Lately I’ve had something of a raw kale obsession. Perhaps it’s my longing for spring and the smells of freshly cut grass that have me chopping kale into bite-sized chunks, massaging it until it looks good and relaxed (kale gets so stressed out), and then dressing it with my Creamy Garlic Dressing. I find myself making it in larger and larger portions with leftovers in mind.
It goes well with almost any favorite salad additions – olives, avocados, tomatoes, cucumbers, red bell peppers, carrots, celery, red onions, oranges, raisins… But the best part is the kale – rich with chlorophyll – sunshine in leaf form. Each bite takes me to warmer days ahead.
The dressing reminds me of a creamy garlic dressing that was popular at a Des Moines restaurant called Gino’s but without the cholesterol since my dressing owes its thick creaminess to the magician-like qualities of raw cashews.
One bite of this kale might create an obsession in you as well. Don’t say you weren’t warned.
- 1/3 cup raw cashews
- ¼ cup water (plus additional water for soaking cashews)
- 1 Tbsp freshly squeezed lemon juice
- 1 Tbsp low-sodium tamari
- 1 heaping Tbsp fresh cilantro
- 2 cloves garlic, roughly chopped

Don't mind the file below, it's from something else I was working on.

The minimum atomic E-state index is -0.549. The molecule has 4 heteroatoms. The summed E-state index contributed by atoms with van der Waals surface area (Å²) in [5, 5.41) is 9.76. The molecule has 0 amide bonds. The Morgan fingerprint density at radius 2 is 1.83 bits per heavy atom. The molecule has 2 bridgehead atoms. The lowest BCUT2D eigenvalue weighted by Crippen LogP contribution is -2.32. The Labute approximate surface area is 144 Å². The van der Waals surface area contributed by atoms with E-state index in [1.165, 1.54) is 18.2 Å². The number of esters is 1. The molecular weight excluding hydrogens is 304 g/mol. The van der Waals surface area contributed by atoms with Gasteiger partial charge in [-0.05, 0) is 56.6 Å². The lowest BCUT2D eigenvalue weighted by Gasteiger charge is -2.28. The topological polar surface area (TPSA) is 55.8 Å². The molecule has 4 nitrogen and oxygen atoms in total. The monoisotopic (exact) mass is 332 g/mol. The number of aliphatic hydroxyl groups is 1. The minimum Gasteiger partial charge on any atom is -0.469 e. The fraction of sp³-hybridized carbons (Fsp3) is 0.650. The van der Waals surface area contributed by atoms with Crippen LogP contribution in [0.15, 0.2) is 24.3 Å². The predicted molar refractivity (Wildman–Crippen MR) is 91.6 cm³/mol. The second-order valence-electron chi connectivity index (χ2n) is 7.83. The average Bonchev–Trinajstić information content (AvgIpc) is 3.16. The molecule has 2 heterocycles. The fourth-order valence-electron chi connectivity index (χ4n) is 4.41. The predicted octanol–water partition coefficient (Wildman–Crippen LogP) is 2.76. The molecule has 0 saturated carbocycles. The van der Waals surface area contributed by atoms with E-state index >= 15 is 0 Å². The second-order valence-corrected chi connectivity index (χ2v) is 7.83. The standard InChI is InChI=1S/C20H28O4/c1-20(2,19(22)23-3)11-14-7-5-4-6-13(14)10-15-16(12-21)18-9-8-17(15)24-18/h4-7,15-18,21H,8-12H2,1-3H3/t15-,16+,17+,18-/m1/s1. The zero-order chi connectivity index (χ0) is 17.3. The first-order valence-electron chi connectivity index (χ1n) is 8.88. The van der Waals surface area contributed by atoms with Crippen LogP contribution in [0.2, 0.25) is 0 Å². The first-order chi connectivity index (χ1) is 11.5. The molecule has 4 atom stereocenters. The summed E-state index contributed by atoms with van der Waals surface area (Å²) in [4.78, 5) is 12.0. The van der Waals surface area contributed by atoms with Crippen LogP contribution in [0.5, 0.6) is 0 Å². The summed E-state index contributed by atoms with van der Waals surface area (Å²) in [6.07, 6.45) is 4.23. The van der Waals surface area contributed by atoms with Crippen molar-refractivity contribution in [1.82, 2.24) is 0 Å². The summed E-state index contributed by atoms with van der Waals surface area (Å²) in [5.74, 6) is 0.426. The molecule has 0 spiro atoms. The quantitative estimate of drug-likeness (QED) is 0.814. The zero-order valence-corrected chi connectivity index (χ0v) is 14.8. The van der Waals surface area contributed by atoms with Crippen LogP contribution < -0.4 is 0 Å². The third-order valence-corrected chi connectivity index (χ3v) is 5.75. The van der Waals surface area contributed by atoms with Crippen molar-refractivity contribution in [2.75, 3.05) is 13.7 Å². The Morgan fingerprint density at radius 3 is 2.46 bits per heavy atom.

- 1 bunch curly kale
- Any favorite raw vegetables, chopped (for the kale salad)
Cover raw cashews in water and let them soak while you chop the kale and salad ingredients. (The longer the cashews soak, the creamier the dressing will be. Soaking for a few hours is ideal, but not a deal-breaker.) Pull the kale leaves from the center rib, and roughly chop the leaves. Move the chopped leaves to a bowl and massage them for a couple of minutes until the kale takes on the appearance of steamed kale.
To make the dressing: blend cashews, ¼ cup water, lemon juice, tamari, cilantro, and garlic in blender until creamy. (If you’re making the dressing ahead of time, store in a sealed container in the refrigerator for up to five days. The dressing will thicken over time.) Toss the kale with dressing until the leaves are evenly coated and then add whatever fruits and vegetables you like.
Alteration ideas: Raw garlic is much stronger than cooked garlic, and so feel free to reduce the recipe to one clove if you’d prefer. You can also adjust whatever herbs (or combination of herbs) you’d like. Just substitute your favorite herb for cilantro. Some ideas include dill, parsley, oregano, thyme, or basil. This dressing is also wonderful on spinach and romaine salads or as a garlicky dip for carrot and celery sticks, cauliflower, and broccoli florets.